Hot, back in the corner of the coat closet you find it, right where you knew it would be. Pull it out with both hands, it’s a lot heavier than you expected. Dad said never to touch it, but who knows when he’s coming back this time, and what else are you supposed to do on a day like this? Show it to your sister, how it gleams in the light let in through the screen door. Stand it up, it comes up to her chin.
“Dad’s giant wrench. Can I hold it?”
Laugh at her. “It’s bigger than you are.”
“So are you, but I could still toss you.”
She’s been a brat all morning. So have you, kind of. The AC is out again and the heat makes everything a lot less bearable, even yourselves. Especially yourselves. She’s nine-and-a-half. You’re eleven. And two inches taller.
“Just get the door.”
Nellie gets the door and follows you out, barefoot. You’d think she would learn. Don’t remind her about the street.
It’s so heavy you have to stop on the porch to catch your breath, and to wipe the sweat off your forehead before it runs into your eyes. Out here there isn’t even a breeze. You look down the steps a second too long and Nellie doesn’t miss a beat.
“Having second thoughts, big guy?”
“Shut up. Help me down with it.”
Walk it down awkwardly together and across the front yard. Putting her first foot down onto the street, though, Nellie yelps and hops back to the sidewalk, dropping her end banging onto the ground.
“I told you get your flip flops.”
“You did not.”
And who is it walking up to you now but Barbara’s old, newsy self from two doors down. She’s wearing the same fuchsia swishy jumpsuit she always wears, whatever the weather. It could be snowing or it could be a hundred and two with the heat index, like they said it was today. Even so, not a bead of sweat is coming down from her hairline. How is that possible?
“And just what are youse thinking of doing with that?”
It’s Nellie who has an answer, of course it is.
“We’re thinking of minding our own business with this, thank you, Miss Barbara.”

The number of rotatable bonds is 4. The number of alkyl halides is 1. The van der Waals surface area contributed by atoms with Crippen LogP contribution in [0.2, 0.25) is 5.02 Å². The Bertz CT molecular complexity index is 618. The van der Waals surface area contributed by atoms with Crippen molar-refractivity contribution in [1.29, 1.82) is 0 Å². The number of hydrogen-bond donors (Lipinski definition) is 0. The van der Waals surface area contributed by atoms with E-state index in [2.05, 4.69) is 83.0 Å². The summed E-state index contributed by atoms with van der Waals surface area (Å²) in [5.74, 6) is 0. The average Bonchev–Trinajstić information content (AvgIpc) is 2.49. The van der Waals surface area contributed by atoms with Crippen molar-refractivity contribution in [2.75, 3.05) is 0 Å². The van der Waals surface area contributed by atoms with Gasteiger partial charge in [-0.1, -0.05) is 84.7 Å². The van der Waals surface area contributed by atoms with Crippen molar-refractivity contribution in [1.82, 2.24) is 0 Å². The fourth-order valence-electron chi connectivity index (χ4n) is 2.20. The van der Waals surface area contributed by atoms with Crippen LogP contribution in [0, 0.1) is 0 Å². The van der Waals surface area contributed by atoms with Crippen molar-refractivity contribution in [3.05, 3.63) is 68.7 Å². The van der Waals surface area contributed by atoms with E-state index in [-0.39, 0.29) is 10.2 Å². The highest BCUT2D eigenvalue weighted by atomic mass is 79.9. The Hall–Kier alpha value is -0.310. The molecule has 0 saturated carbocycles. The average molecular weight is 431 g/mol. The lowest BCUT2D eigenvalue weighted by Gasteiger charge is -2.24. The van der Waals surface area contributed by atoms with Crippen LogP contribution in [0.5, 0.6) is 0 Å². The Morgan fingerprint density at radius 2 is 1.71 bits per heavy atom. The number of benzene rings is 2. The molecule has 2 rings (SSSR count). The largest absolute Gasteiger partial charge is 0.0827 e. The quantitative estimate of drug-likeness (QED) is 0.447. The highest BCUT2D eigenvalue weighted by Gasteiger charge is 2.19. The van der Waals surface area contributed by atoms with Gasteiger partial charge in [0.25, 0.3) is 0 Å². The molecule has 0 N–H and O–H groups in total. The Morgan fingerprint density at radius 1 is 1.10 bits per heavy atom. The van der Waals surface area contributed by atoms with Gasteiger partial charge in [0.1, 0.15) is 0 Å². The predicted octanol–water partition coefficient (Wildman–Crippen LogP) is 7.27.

“You little bad-behind kids. That’s a fire hazard, you know.”
“This whole day’s a fire hazard,” says Nellie.
“You know that’s how the house on Cedar burned down, don’t you? Youse kids need to take a walk to the pool.”
“You need a grownup for the pool,” says Nellie. “You want to take us, Miss Barbara? My brother doesn’t think you swim in that swishy suit, but I think you do.”
Yell at her now to go inside. “Get your flip flops.”
Nellie smiles wide at Miss Barbara and then runs back up the steps.
Miss Barbara waits till she’s gone to give you a long look. “And just where, now, is your mother? On a Saturday, too.”
Tell her your mom works Saturdays now. There’s another moment then, and inside of it she decides not to ask about your father. What does she know? More than you, probably. The sun is hitting you hard on the top of the head and the sweat is starting to drip into your eyes. It’s you that blinks first, then.
“Well here’s what I’ll say. I’m off to run a errand. But if youse are still out here with all that when I get back, I’m calling in a report. Your mother doesn’t need that, you know. That’s the last thing she needs, we both know that.”
That’s what makes up your mind, the threat in there, against your mother. That’s the thing that, once she’s gone and you’ve carried your father’s enormous wrench across the street and fitted it onto the nose of the hydrant, when Nellie says to wait a second, what if it really is a fire hazard like Miss Barbara says—that’s the thing that makes you say, “Fuck Miss Barbara.”
Nellie covers her mouth at the word.
Crank down on that thing with all your weight—it’s just enough, you can feel it when it gives, when the water rushes up and bursts out the nose and sends the wrench clanging across the street. Within ten minutes every kid from the neighborhood is out running through the spray, no way to put it back now.
And if the unthinkable happens? If later that night it’s your own house that catches fire, and the firemen can’t save a thing because the hydrant’s tapped dry? If Miss Barbara was right? If your mother comes home to the blaze and pulls out her hair and calls you the exact son of your father.
“He would burn down our home tomorrow to play hero for today.”
Swallow back the thing in your throat. Breathe, think. Could you even close the hydrant now, even if you wanted to? With all that water bursting out? With everyone out and playing in it now? A lot of the kids are older than you, and everyone’s laughing and all of a sudden it’s enough to make you want to cry, but you can’t do that. Watch the way it rainbows in the sunlight, feel the mist on your face. The way Nellie runs through it again, watch until she’s shivering in it, till her lips are blue, and breathe. There. Whatever comes next, at least there was this. There will always be this, how every time another kid shows up, Nellie makes it a point to brag to them through chattering teeth who it was that opened up the water.
“It was my brother.”
See her point?
“See him there, the one with the huge wrench? That boy is my brother.”
Patrick McNeil is the organizer of Philadelphia’s own Backyard Writers Workshop and the founder of the Writers Retreat in Tufo, Italy. His fiction and nonfiction has appeared in The Fourth River, Philadelphia Stories, The Head and The Hand’s Chapbook Series, and more.
Image credit: Pixabay
Read more from Cleaver Magazine’s Issue #26.